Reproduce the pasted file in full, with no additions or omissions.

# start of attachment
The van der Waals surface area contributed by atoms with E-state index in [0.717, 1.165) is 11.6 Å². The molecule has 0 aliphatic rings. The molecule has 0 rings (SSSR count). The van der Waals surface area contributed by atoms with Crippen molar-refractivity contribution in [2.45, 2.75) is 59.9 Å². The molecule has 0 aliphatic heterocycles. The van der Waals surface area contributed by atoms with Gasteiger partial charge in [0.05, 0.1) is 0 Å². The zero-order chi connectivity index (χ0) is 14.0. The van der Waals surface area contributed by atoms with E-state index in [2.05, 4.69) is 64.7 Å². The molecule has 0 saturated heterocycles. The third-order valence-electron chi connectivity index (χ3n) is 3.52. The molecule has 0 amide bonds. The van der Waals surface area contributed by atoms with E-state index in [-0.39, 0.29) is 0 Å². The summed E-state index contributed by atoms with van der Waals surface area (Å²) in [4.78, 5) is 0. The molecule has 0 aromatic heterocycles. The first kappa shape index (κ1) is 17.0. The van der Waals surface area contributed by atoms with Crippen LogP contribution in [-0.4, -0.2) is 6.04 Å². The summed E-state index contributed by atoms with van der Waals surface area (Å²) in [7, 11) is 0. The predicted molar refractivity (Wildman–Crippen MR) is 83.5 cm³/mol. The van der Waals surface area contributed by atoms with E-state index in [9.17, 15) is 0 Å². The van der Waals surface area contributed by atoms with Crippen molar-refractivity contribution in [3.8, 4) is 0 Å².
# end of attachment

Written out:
The van der Waals surface area contributed by atoms with E-state index in [0.717, 1.165) is 11.6 Å². The molecule has 0 aliphatic rings. The molecule has 0 rings (SSSR count). The van der Waals surface area contributed by atoms with Crippen molar-refractivity contribution in [2.45, 2.75) is 59.9 Å². The molecule has 0 aliphatic heterocycles. The van der Waals surface area contributed by atoms with Gasteiger partial charge in [0.05, 0.1) is 0 Å². The zero-order chi connectivity index (χ0) is 14.0. The van der Waals surface area contributed by atoms with E-state index in [2.05, 4.69) is 64.7 Å². The molecule has 0 saturated heterocycles. The third-order valence-electron chi connectivity index (χ3n) is 3.52. The molecule has 0 amide bonds. The van der Waals surface area contributed by atoms with E-state index in [-0.39, 0.29) is 0 Å². The summed E-state index contributed by atoms with van der Waals surface area (Å²) in [4.78, 5) is 0. The molecule has 0 aromatic heterocycles. The first kappa shape index (κ1) is 17.0. The van der Waals surface area contributed by atoms with Crippen LogP contribution in [-0.4, -0.2) is 6.04 Å². The summed E-state index contributed by atoms with van der Waals surface area (Å²) in [7, 11) is 0. The predicted molar refractivity (Wildman–Crippen MR) is 83.5 cm³/mol. The van der Waals surface area contributed by atoms with E-state index in [9.17, 15) is 0 Å². The van der Waals surface area contributed by atoms with Crippen molar-refractivity contribution in [3.8, 4) is 0 Å².